Another new wrinkle has the introduction of new street drug called “pyro.” Pyro had the effect of making the act of setting a fire akin to the experience of really good s*x for its users, and so, of course, to “chase the dragon,” lots of these outside marauders end up being quickly addicted to it, making life difficult and challenging for everyone else. 

Along with this increasingly unpredictable situation is the fact that Lauren also possesses hyper-empathy, a human condition thought up by Butler which gives the individual the ability to feel the pain (and other sensations) from people she witnesses. Thus, if someone close to her vicinity gets hurt, both that person and Lauren experience the same amount of pain even if Lauren was only a spectator at the incident…

This can make it tricky for Lauren to be really effective when someone is very hurt as both she and the patient may be incapacitated at the same time – another complication to consider for both her and any future travelers in the group on her already-precarious northward journey.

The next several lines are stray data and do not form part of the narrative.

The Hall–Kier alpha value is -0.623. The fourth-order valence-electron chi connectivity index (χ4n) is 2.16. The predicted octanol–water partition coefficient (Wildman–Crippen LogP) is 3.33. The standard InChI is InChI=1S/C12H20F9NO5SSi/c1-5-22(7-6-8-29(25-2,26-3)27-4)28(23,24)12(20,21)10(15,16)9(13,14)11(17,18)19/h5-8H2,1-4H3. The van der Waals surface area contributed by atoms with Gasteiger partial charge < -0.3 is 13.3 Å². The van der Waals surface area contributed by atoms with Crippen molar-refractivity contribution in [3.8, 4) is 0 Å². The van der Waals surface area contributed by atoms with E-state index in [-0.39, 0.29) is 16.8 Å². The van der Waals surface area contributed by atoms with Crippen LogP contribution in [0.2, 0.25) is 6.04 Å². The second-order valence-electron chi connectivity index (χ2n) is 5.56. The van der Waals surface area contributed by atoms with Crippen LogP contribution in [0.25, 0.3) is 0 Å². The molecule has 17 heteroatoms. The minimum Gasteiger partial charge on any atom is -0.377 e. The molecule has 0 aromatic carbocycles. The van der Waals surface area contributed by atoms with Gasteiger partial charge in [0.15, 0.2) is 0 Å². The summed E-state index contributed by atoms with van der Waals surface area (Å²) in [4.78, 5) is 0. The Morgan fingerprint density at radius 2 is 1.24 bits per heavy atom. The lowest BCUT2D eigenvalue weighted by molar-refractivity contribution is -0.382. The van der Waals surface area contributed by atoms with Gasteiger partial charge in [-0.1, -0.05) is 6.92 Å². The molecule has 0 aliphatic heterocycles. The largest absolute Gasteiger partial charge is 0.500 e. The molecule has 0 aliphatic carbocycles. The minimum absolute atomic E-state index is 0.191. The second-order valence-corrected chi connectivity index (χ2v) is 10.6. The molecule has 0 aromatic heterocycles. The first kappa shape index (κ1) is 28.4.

Fully aware that the future task (and all its dangers) will be easier if she can get a small group together, she invites the brother of a neighbor along to add power in numbers. Planning continues apace, but when the pyro vandals burn down her own home (and others) which ends up killing most of her family (and that of her friend) one night, the goal to migrate north to safety gets moved up sooner than originally planned. It’s too dangerous to stay where she is right now…

Another great twist for this fast-moving plot is that there is also a vast shortage of water, so it’s an expensive but necessary product and has to be used carefully. This situation doesn’t help the pyro problem (not enough water to put out the frequent fires, people dealing with scarcity and all its related issues), and so the whole situation starts to get a little incendiary for all. (See what I did there? 🙂 )